Republicans, a rare breed in New York City politics, may now qualify for the endangered species list.
Peter Koo, a councilman from Queens who was elected as a Republican in 2009, officially defected to the Democratic Party on Monday, reducing the Republican contingent on the Council to four, or 7.8 percent of its 51 members.
Mr. Koo, an immigrant from Hong Kong who started a chain of pharmacies in Flushing, said he had been lured by the reach and influence of the Democratic leadership in his borough. But he also said that the anti-immigrant tenor of the national Republican Party had played a role in his decision.
“They can do more, surely they can do more to attract different minority groups to join the party,” Mr. Koo said, when asked about the policies of the Republican candidates for president. “So far, they haven’t done enough.”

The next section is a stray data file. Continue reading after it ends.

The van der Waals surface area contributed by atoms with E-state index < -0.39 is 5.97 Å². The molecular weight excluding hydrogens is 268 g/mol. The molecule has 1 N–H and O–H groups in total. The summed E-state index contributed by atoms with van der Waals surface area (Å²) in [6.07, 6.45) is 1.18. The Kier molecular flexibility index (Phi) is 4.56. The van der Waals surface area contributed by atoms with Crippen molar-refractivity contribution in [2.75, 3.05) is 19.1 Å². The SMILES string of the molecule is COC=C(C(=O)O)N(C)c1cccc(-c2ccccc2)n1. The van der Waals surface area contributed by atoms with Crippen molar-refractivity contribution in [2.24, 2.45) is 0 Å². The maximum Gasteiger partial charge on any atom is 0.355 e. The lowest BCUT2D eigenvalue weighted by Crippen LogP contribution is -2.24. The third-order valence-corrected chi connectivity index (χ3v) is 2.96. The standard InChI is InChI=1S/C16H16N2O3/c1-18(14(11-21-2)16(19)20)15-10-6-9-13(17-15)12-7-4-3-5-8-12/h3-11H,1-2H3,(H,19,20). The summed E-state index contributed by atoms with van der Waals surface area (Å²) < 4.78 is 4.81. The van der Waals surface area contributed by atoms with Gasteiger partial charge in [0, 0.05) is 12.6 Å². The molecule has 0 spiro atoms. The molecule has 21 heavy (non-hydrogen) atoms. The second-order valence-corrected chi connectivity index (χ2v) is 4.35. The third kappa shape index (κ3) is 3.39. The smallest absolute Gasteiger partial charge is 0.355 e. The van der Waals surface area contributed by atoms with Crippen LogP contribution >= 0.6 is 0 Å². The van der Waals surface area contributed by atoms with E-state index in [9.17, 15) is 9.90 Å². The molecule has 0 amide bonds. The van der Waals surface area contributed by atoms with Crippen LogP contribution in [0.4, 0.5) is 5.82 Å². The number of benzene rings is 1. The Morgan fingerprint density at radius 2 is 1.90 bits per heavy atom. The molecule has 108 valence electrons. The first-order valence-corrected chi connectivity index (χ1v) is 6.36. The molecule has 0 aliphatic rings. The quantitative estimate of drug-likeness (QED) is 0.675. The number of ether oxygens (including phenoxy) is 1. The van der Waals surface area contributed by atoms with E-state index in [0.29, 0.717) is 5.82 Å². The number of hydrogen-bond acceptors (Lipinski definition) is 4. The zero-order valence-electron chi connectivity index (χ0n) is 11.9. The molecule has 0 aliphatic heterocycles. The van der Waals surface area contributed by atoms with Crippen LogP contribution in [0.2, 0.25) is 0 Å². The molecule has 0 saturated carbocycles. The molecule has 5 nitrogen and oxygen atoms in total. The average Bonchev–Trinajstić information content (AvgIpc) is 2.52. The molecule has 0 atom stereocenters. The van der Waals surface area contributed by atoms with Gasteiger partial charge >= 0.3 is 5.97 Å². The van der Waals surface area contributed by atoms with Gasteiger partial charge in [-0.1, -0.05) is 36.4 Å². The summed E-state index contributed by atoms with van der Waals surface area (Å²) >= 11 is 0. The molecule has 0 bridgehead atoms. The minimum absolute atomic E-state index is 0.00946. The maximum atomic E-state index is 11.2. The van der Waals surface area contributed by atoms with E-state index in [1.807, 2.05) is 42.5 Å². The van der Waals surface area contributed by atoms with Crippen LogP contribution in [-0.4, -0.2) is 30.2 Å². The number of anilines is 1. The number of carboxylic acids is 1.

He spoke of his support for the Dream Act, federal legislation that would make it easier for some illegal immigrants who arrived in the country as minors to become permanent residents. The bill is vociferously opposed by many of the leading Republican presidential candidates.
“People have come here for so long,” Mr. Koo said. “We are supposed to have a way for them to stay here, instead of turning our back to them and forcing them to go back to their countries.”
“It’s not fair to them,” he added. “I understand how hard it is to be a newcomer.”
Mr. Koo is known as a centrist on the Council, and as a businessman, he often takes positions traditionally held by more conservative politicians. But he has actively sought to protect the rights of the city’s immigrants.
At his announcement on Monday, Mr. Koo was surrounded by top Queens Democrats, who described his defection as a “a New Year’s gift,” referring to the Chinese New Year, which began on Monday.
Rory I. Lancman, a Democratic state assemblyman from Queens, joked that he had been surprised when Mr. Koo had initially sought office as a Republican. After all, Mr. Lancman said, “he’s a nice guy, he likes people, he likes the immigrant community.”
The line drew hearty laughter from the crowd, and, later, Mr. Koo made his own confession: “From the beginning,” he said, “I am always a Democrat at heart.”